Translation: the three cylinder versions are geared a bit lower overall to compensate for their reduced horsepower and torque. So, not to worry, pick the HP range you need and trust that the tractor, engine and drive train are configured correctly to do the job.






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 09-09-2002, 00:03 Post: 42164
Peters

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 4 cyl. vs. 3 cyl. diesel

Dynamic balancing is natural for a 3 and 5 cylinder diesel engine. 4 and 6 for a gas engine.
There are a number of 5 cylinder diesels made as well as three cylinder.
Volvo also sells a 5 cylinder gas engine, but has counter balance shafts to enhance dynamic balance.






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 09-09-2002, 05:13 Post: 42167
jeff r



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 4 cyl. vs. 3 cyl. diesel

The reason guys, mfg's use the same pistons as the 3 to 4 cylinder counterpart is DOLLARS guys. WHY SHOULD A MFG make 2 different pistons between 3 and 4 cylinder engines? That's right he doesn't. Just because a small car companies like AUDI and Volvo make a 5 cylinder doesn't make them a good design. I stand by what I said. A 3 cylinder is far less expensive to manufacture than a 4 cylinder. Combined with the same piston size between 3 and 4 cylinder blocks and you have a very economical parts manufacturing process. IT's ALL ABOUT DOLLARS GUYS. FIgure out the dollars and cents equation and the rest is easy. Even numbered cylindered internal cumbustion engines manufacrured since 1940 out number odd numbered cylindered engines a billion to 1. How many people reading the posts on this site have an odd numbered cylinder car or truck? How many pieces of HEAVY diesel construction equipment have 3 and 5 cylinder diesel engines? What do farm tractors have? I rest my case.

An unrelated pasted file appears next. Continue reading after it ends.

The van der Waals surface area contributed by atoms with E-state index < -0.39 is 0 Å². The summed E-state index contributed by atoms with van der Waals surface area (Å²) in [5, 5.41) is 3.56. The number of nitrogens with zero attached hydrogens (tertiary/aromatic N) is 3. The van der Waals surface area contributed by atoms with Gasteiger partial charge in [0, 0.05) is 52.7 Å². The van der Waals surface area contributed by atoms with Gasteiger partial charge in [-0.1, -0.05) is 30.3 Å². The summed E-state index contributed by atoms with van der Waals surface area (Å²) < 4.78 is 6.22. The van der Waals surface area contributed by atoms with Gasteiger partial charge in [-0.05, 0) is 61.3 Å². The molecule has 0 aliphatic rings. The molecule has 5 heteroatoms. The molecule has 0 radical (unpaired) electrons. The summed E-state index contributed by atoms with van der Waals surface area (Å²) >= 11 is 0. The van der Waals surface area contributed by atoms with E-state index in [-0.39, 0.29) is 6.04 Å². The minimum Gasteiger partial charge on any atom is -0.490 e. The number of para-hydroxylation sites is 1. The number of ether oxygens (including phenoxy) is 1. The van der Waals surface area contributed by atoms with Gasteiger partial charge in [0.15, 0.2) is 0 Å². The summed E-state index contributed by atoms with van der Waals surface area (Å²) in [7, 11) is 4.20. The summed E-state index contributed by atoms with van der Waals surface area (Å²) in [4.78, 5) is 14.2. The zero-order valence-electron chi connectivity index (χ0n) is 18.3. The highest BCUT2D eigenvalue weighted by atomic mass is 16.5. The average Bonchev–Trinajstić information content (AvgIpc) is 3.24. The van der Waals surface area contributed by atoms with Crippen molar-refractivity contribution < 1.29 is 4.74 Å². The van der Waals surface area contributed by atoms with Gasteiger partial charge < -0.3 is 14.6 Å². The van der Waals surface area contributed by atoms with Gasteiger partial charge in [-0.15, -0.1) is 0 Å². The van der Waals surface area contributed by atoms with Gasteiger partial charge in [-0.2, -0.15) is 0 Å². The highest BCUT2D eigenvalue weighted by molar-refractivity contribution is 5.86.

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 09-09-2002, 07:06 Post: 42173
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 4 cyl. vs. 3 cyl. diesel

My sort of subject, but I'll add a voice of moderation for a change and say that maybe we should keep a balance of following our interests and helping Woz's tractor buying decision. I'm interested in specs and design issues, but I really do believe specs can get in the way of buying a tractor. To me, going through specs is a way to learn about tractors, and specs act sort of like a bookmarker for a person while waiting for the 'Ahh this is the one' experience.